By Jerry Gillis
"When he came to his senses, he said, 'How many of my father's hired men have food to spare, and here I am starving to death!'........So he got up and went to his father." Luke 15:17,20
You know the story - the parable of the prodigal son as some call it. I like to call it "The Portrait of the Father's Love." Either way, you know the story.
Young man gets itchy for his coming inheritance. Dad gives it to him. Young man goes out partying, in the words of Prince, like it's 1999. Young man blows everything and is living on the bottom side of life (don't know if it gets much worse than the pig pen). Young man comes to his senses and decides to return home just to work like a slave. Young man is blown away that Dad runs to him, kisses him, puts a robe on him, gives him a ring, and throws a huge barbeque for him. Older brother gets hacked off. Dad shows him love too. End of story.
Ok, so I condensed it and did no justice to the narrative itself. Go back and read the whole story and live in it (Luke 15:11-32), then look closely to see where YOU are in the story. My guess is that you can find yourself there (and don't say that you are the father).
This story raised some questions for me, like:
How much good can I handle? Can I get to a place that I have more available to me than my character can sustain? Do I ever ask for more than I am prepared for?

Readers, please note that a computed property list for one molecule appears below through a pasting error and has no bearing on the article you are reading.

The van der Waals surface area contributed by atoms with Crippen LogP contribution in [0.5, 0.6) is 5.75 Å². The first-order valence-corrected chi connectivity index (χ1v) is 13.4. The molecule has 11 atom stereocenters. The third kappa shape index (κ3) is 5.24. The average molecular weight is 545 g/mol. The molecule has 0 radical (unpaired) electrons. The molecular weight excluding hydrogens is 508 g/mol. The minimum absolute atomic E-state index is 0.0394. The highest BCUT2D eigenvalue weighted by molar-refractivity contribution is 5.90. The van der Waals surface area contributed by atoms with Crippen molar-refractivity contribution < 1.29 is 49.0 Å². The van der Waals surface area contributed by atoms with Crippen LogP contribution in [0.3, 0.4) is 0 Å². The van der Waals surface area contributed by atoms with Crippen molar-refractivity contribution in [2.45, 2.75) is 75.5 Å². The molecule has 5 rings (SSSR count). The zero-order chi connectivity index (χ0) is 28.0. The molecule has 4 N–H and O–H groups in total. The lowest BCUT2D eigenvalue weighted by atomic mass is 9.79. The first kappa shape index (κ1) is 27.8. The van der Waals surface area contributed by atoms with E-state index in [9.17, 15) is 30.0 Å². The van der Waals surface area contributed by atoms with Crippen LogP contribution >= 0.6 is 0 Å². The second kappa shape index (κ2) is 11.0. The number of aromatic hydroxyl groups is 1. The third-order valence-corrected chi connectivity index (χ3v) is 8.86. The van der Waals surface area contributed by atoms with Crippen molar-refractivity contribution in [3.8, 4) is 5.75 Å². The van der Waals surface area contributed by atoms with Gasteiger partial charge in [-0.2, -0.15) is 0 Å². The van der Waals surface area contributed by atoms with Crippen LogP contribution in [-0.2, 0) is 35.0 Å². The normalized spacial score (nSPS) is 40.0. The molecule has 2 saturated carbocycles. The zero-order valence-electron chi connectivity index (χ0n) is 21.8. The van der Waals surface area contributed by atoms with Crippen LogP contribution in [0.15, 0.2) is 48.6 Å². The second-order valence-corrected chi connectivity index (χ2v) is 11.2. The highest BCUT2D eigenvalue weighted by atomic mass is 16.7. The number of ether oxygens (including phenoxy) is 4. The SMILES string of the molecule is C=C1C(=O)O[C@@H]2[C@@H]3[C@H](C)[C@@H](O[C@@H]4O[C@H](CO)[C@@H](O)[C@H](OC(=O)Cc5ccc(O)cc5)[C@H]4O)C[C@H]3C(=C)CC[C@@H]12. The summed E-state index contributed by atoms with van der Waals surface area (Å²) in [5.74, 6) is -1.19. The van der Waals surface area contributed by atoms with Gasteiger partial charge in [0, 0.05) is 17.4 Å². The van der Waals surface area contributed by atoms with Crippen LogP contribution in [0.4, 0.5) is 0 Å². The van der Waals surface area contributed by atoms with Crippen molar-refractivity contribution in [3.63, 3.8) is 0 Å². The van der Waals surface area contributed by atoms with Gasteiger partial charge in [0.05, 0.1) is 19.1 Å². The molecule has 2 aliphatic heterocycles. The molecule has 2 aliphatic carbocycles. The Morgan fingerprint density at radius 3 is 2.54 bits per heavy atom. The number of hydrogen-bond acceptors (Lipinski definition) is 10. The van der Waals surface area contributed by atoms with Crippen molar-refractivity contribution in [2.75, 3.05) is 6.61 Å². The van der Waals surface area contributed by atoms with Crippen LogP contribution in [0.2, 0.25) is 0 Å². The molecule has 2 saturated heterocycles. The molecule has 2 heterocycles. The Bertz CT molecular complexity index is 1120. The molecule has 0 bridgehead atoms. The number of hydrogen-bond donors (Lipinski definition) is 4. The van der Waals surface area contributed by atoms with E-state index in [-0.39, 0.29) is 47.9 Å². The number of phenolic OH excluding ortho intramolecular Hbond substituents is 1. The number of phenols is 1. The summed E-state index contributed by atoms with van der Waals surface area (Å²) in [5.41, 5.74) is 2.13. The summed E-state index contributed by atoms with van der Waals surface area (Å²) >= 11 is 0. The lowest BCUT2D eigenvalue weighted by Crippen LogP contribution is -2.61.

But this story also gave me some incredible truth, even hope. I learned that I have available to me more than I realize from the Father, and I have the potential to squander it if independent of the Father, but to know and receive the Father's indescribable love alleviates the fear of both.
Maybe the core thing that I learned is that it is senseless not to get up and go to the Father (note v.17,20). When the Father offers that kind of love, that kind of forgiveness, that kind of restoration...it lacks all the sense I have to stay wallowing in the mud. In fact, when we stay in the mud, we dull our senses. Coming to Father makes our senses live again.
Think of the senses mentioned in this creative piece:
"Touching the Father's love is a sweet embrace, a big ole bear hug, a kiss on the face
Hearing the Father's love is a symphony of soul, it's music enough to make me whole
Seeing the Father's love is an irrational treat, a ring on my finger? shoes on my feet?
Tasting the Father's love is the choicest of fare, the swine are forgotten with a feast in the air
But Knowing the Father's love, ah, that stands alone; Yes, knowing the Father's love - that's what brings me home."
It's senseless not to come to the Father.!
—Jerry Gillis is Lead Pastor of The Chapel at Crosspoint in Getzville.